BY NOKUTHABA DLAMINI Uncontrolled settlements that are mushrooming along the Save Valley Conservancy have been blamed for an explosion in wildlife conflicts in Chipinge district, leading to the deaths of many villagers.
The Save Valley Conservancy, located in the Lowveld, is one of the largest private game reserves in Africa.
It consists of privately-owned, government-owned and community-owned wild animal sanctuaries.
The land reform programme that began in 2000 saw the sprouting of new settlements around the reserve and the Green Institute (GI), an environment protection lobby group operating in the region, says the uncontrolled settlements are having deadly consequences.
On August 7, Kushinga village under Chief Musikavhanhu was plunged into mourning after Rafuni Chauke (33) was gored to death by a buffalo as she was walking home from her fields.
Chauke’s death particularly alarmed the community because she was the second person to be killed by buffaloes in wards 30 and four this year.
“Chauke and two female villagers were walking from the fields at around 10am when one of the buffaloes charged at them, leading to her death,” GI director Blessing Matasva told The Standard.
“Five days after the incident, three other women were also attacked by the same animal although they narrowly escaped and people in the area are still traumatised.
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“Distress calls, some resulting in fatalities are being reported by women in villages such as Mahenye and they are not only being threatened by buffaloes alone, but lions and elephants as well.”
Matasva said their research showed that the worsening human wildlife conflict in Chipinge was caused by a population explosion around the Save Valley Conservancy where villagers ended up clearing land to build homes and for agriculture purposes in areas previously reserved for wildlife.
“For fuel and timber, community members harvest wood from available forests or woodlots, thus destroying food sources for herbivorous animals and suppressing animal herds, leading to both herbivores and carnivores encroaching into human settlements,” he said.
“Vandalism of game reserve perimeter fences, unsatisfactory responses by the responsible authorities and growth in animal population also contribute to the rise in human wild life conflict.”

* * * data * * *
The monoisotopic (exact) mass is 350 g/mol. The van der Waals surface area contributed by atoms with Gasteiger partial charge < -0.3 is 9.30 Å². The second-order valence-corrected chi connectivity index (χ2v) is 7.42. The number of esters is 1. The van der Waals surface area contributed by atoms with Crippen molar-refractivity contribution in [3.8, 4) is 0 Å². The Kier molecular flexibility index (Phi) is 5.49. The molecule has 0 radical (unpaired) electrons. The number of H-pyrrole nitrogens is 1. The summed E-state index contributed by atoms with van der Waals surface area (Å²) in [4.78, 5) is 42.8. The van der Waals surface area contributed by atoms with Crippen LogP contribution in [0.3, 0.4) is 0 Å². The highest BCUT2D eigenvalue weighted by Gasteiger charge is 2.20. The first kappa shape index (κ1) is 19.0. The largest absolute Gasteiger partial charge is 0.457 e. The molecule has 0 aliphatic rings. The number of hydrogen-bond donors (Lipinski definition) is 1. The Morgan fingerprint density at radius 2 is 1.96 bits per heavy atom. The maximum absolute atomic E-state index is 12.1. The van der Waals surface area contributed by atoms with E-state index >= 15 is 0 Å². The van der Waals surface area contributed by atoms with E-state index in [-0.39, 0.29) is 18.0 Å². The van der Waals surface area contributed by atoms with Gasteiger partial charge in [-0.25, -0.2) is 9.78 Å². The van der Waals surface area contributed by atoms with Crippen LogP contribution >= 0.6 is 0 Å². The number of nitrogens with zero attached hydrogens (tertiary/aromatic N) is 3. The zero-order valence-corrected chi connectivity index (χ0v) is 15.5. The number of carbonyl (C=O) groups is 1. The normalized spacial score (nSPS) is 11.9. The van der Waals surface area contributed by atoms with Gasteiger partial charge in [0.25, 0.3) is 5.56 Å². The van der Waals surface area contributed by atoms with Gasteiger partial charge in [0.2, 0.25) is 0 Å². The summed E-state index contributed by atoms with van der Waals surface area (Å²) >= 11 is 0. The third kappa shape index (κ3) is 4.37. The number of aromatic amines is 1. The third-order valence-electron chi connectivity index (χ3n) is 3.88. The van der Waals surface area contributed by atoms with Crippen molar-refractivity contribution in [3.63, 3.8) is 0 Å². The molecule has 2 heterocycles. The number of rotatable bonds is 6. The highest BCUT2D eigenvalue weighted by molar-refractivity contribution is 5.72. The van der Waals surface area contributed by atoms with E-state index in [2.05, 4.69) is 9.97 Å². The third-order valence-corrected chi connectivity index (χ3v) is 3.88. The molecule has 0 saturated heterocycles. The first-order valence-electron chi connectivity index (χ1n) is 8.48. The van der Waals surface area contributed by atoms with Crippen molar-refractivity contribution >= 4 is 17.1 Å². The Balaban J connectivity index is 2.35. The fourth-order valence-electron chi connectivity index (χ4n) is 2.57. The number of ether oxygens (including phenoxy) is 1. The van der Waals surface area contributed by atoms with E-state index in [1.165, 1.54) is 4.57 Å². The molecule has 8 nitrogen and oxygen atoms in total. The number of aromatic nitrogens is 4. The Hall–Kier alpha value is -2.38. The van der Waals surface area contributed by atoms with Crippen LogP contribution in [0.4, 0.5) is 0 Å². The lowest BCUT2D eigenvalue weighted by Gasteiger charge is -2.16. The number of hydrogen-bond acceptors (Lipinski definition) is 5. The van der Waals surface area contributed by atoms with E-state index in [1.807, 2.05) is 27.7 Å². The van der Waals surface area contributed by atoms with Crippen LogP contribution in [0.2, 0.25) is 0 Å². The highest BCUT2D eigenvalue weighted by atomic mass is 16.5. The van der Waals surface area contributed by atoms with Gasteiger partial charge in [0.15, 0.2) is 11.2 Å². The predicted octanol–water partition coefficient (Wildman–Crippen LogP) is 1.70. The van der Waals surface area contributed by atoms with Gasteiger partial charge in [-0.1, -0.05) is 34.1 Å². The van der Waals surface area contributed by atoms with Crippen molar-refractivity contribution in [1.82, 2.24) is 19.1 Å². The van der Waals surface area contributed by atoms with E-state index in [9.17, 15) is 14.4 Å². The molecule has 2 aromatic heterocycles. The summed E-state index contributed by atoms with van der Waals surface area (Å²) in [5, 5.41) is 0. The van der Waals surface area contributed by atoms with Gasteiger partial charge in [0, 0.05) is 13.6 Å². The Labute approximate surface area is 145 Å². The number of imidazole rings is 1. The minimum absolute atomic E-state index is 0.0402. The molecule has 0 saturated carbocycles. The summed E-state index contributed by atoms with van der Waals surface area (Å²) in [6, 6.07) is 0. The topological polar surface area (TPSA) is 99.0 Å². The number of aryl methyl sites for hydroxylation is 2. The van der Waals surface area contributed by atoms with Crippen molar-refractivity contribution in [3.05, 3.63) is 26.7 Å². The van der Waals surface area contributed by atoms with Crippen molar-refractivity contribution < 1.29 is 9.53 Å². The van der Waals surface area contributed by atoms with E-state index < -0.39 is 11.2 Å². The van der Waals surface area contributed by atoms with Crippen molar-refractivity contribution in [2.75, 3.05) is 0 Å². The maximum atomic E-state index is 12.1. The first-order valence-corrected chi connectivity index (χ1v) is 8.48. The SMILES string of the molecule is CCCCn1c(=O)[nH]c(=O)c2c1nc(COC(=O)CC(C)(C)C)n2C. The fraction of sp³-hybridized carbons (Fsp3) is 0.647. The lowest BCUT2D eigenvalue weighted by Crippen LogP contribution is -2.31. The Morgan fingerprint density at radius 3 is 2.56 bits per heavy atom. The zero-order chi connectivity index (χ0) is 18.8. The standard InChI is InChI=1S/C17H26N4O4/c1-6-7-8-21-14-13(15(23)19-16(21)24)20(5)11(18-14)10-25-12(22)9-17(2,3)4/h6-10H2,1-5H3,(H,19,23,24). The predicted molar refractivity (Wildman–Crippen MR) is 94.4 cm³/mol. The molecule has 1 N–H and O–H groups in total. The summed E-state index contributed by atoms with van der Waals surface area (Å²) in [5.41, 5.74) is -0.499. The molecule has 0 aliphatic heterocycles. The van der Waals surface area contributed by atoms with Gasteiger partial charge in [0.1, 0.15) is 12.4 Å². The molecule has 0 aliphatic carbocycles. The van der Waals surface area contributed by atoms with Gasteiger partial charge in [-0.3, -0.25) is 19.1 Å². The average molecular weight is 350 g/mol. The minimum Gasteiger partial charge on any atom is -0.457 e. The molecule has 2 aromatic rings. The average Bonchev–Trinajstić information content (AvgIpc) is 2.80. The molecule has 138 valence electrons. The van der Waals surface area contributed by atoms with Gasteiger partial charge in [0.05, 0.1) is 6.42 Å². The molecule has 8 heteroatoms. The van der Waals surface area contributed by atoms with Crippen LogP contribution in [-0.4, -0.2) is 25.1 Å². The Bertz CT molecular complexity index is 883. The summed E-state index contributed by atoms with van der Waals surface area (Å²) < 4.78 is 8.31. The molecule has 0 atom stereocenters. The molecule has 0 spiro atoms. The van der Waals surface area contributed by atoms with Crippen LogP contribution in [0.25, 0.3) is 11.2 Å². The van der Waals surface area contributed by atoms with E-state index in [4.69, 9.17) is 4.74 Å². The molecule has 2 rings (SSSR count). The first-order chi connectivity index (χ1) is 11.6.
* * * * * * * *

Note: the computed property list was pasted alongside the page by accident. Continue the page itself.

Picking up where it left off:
Matasva said areas between Birchenough and Mahenye were the worst affected by the human wild life conflict due to their proximity to the Save Valley Conservancy.
He said frequent droughts due to climate change, deforestation and a growth in populations of animals such as elephants also fuelled human wildlife conflicts.
In May, government spokesperson Nick Mangwana said 60 people Zimbabweans had been killed by elephants since the beginning of the year and 50 were injured.
Mangwana said elephants killed 72 people in 2021 and he blamed the increasing deaths on the elephant overpopulation in Zimbabwe.
The country has over 100 000 elephants, which is the world’s second-largest population after Botswana and about one quarter of the elephants in all of Africa.
Matasva said many areas in Chipinge were seeing dangerous wild animals encroaching into homes.
“In the past three years, there have been reports of wildlife ‘trespassing’ into communities and causing havoc on people’s properties and lives,” he said.
“The most common animals causing havoc in Chipinge are elephants, lions, buffaloes and hyenas.
“Climate change has left the valley of Chipinge experiencing severe droughts which reduce the availability of animal food, resulting in wildlife seeking alternative food sources like humans, crops and livestock outside of protected areas.
“As an organisation operating in this area we feel there is need for an urgent intervention before many people lose their lives and livelihoods.
“We believe as community actors in Chipinge district that an urgent solution to human wildlife conflicts should be found.”
Cornelius Chauke from Mahenye said Zimbabwe Parks and Wildlife Management Authority (Zimparks) officials often did not respond on time to reports of problem animals, leaving villagers vulnerable.
“The situation in our communities has become very dangerous,” Chauke said. “Wild animals destroy our crops during the farming season and they also destroy irrigation schemes.”
Zimparks spokesperson Tinashe Farawo did not respond to requests for a comment on the complaints by the Chipinge villagers, but the authority is on record saying that the unsustainable elephant population growth was fuelling human wildlife conflicts in the country.
The government says it is exploring many options to control the elephant population, including culling.